With Mel Gibson's "Maverick" and Kevin Costner's "Wyatt Earp" gunning for box-office gold, it's high noon for a refresher course in '50s and '60s TV Westerns. "TV's Western Heroes" from GoodTimes Home Video rounds up glimpses of more than 40 shoot-'em-ups that dominated the screen when Father knew best.
Besides scenes from standards like "Bonanza," "Wagon Train," "Gunsmoke" and "The Big Valley," clips from such rarely seen classics as "Have Gun Will Travel," "The Rebel" and "Lawman," mix with the more G-rated "Roy Rogers," "Rin Tin Tin," "Annie Oakley," "The Lone Ranger" and "Buffalo Bill Jr."
An enthusiastic Will ("Sugarfoot") Hutchins narrates the two-hour, $20 trot, taped at the Gene Autry Western Heritage Museum, which devotes a full wall to artifacts from these shows. Hutchins provides background details on the sagebrush sagas, and shares his own anecdotes.
Clips from commercials of Western heroes pitching for everything from bread, gasoline and toys to cigarettes might take you aback. Watch Hugh O'Brian as Wyatt Earp pitch Cheerios; Robert Culp ("Trackdown") as the deadly Texas Ranger selling Mobil; Gail Davis ("Annie Oakley") push Hostess cupcakes, and Clayton Moore demonstrate the Lone Ranger Rapidfire Revolver.
Before the surgeon general's 1964 warning about the dangers of smoking, it was acceptable for Dale Robertson ("Tales of Wells Fargo") to espouse the pleasures of Pall Mall; for Rory Calhoun ("The Texan") and Steve McQueen ("Wanted: Dead or Alive") to push a real man's smoke--Viceroy. "When it comes to choosing a cigarette, don't let anybody push you around," McQueen admonishes. Nick Adams ("The Rebel") insists on L&Ms; Culp promotes Lucky Strike.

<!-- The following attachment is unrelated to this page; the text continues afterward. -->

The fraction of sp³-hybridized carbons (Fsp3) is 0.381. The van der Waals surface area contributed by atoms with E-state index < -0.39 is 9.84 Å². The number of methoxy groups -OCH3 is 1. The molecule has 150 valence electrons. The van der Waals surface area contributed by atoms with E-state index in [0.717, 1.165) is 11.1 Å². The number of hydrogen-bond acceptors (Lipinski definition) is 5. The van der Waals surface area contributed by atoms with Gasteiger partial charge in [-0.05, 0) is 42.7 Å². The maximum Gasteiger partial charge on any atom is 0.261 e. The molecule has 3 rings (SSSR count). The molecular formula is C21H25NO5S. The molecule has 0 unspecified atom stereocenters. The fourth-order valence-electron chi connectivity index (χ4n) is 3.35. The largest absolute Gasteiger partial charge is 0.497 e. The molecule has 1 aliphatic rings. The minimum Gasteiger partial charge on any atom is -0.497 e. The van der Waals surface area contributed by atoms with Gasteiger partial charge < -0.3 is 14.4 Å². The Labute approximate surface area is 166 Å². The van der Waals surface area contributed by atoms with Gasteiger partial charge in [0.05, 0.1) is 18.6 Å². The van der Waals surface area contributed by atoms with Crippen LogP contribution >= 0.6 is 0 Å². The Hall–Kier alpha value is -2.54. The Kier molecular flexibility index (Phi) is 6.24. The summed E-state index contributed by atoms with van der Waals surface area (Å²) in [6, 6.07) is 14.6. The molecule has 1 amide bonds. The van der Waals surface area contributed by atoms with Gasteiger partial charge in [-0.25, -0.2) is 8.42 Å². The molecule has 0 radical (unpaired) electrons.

"Gunsmoke's" James Arness and Amanda Blake, in Matt and Kitty wardrobe in the Long Branch saloon, impress viewers with the satisfaction of an L&M.; "Live modern; change to L&M;," Arness proclaims.
Changes in the oater's style and content over the years also is obvious. The Westerns of the late '40s to mid-'50s--("Roy Rogers," " Hopalong Cassidy," "The Cisco Kid," "Annie Oakley," "Gene Autry") had strong child-appeal. In the mid-to-late '50s early "adult" Westerns popped up with the likes of "The Life and Legend Wyatt Earp," "Gunsmoke," "Wagon Train" and "Bat Masterson." The Warner Bros. stable proffered "Sugarfoot," "Cheyenne," "Bronco," "Colt. 45," and "Lawman" along with "Maverick" in the mid-'50s to early '60s.
A mother lode of never-before or rarely seen footage brings John Wayne behind the scenes on a set visit to "Gunsmoke." Clint Eastwood and the "Rawhide" drovers appear in costume on a game show! Portions of a Dave Garroway special offer not only Gene Autry, "Annie Oakley" and "Maverick" stars but also an incredible display of marksmanship by a studio sharpshooter using live ammunition (surely a no-no today).
At a mid-'60s CBS affiliates presentation, tough-as-nails Robert Conrad's Jim West cocks his revolver on "Hogan's Heroes," as bumbling Sgt. Schultz (John Banner) urges him to remind viewers about the other great Friday series, "The Wild Wild West."
The talented cast of "F Troop" does an impromptu, mock gay version of their comedy Western--footage saved from a long-ago wrap party bloopers gag reel. And there's footage of "Gunsmoke's" Arness taking the bullet in the long-running main title showdown--instead of Marshal Dillon's opponent at the opposite end of the deserted street.
Interestingly, a few of the earliest Westerns, "The Cisco Kid" and "Sgt. Preston of the Yukon," were filmed in color, before color TV. "Bonanza" premiered gloriously in color in 1959 and "The Virginian" in 1962, but the majority continued or debuted in black and white until the mid-'60s, when the day of the TV Western was beginning to wane.